Pumps. Will pumps be required? If so, what flow rate and head pressures are needed? Can the same supplier take care of the pumps?
Make-up water. How much make-up water will be needed and what will be its source?
If the contingency is such that a cooling tower constructor will be repairing or rebuilding the permanent cooling tower, special attention should be paid to the placement of the temporary equipment. If access to the primary tower is too restricted, the repair or rebuild could take longer and increase rental and construction costs.
Working with the supplier
Temporary cooling towers can be rented for a period ranging from one day to multiple years. Most suppliers of temporary cooling towers offer significant price reductions based on the length of time the equipment is needed. Rates are usually based on daily, weekly, monthly, four-month, six-month and one-year pricing, so plant operators must communicate the expected duration of use when asking for quotes. Pricing also is dependent on the size of the project and the time of year, as well as the thermal duty, pipe quantity, pump sizes, power source distance and the supplier.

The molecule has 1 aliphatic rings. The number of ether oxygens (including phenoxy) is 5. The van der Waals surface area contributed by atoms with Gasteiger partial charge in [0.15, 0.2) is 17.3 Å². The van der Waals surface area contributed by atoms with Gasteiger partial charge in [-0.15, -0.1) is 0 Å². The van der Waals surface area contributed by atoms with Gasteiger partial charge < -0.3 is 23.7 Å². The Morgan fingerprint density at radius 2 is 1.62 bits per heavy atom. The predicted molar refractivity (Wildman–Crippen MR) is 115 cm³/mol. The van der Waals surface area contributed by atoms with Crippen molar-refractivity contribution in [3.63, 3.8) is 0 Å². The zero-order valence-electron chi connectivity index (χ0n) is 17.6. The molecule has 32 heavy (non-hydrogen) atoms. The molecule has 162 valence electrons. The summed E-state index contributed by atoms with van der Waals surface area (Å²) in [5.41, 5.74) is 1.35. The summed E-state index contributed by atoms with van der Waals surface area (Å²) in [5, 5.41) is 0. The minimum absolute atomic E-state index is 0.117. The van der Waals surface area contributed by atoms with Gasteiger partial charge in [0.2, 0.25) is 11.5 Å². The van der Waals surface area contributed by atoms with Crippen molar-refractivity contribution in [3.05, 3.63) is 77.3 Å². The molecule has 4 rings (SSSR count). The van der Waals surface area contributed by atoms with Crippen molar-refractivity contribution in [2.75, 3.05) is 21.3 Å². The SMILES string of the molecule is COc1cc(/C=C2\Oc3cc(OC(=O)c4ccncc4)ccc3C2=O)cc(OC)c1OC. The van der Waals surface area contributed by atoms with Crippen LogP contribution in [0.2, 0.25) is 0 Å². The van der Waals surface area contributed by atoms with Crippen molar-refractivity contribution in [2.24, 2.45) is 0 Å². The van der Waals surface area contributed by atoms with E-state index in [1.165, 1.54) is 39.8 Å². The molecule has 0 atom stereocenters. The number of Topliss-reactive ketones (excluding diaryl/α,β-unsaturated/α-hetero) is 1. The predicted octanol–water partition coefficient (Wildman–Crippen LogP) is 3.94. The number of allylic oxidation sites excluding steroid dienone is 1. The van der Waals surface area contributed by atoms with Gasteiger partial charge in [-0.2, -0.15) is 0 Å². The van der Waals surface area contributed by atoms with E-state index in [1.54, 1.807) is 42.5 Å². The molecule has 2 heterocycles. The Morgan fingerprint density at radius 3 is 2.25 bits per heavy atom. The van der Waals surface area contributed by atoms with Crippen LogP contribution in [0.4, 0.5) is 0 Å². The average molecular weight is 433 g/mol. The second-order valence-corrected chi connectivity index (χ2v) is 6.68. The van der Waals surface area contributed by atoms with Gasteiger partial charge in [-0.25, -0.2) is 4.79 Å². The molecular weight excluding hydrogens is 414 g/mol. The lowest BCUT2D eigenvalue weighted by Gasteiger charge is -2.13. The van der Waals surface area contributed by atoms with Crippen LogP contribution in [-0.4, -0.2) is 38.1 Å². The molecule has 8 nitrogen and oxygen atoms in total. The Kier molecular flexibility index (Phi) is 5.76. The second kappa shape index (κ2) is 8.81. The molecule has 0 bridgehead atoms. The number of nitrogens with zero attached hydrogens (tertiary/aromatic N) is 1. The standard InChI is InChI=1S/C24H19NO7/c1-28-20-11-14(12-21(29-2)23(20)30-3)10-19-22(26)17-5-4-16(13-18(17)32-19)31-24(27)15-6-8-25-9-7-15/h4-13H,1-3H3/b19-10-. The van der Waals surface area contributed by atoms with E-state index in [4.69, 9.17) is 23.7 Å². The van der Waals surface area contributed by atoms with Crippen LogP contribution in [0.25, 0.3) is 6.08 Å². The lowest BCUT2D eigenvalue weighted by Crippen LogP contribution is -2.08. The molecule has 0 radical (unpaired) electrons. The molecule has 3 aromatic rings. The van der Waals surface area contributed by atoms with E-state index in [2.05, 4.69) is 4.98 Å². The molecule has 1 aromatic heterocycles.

The average space required is approximately 100 square feet per 1,000 gpm. Many designs require minimum distances between each temporary unit to allow proper air inlet; others are more modular and do not. Some units have elevated water basins that allow much of the piping and pumps to be placed underneath the towers to reduce space requirements. CP
Carpenter is a business development manager with Aggreko Process Services, Houston. He has several years of experience in process design, optimization and operations and maintenance in the gas processing, refining and petrochemical industries. Contact him at email@example.com. Childers is manager of Aggreko Cooling Tower Services and has 14 years of experience in cooling tower design, manufacture, construction/installation and project management. He can be contacted at firstname.lastname@example.org.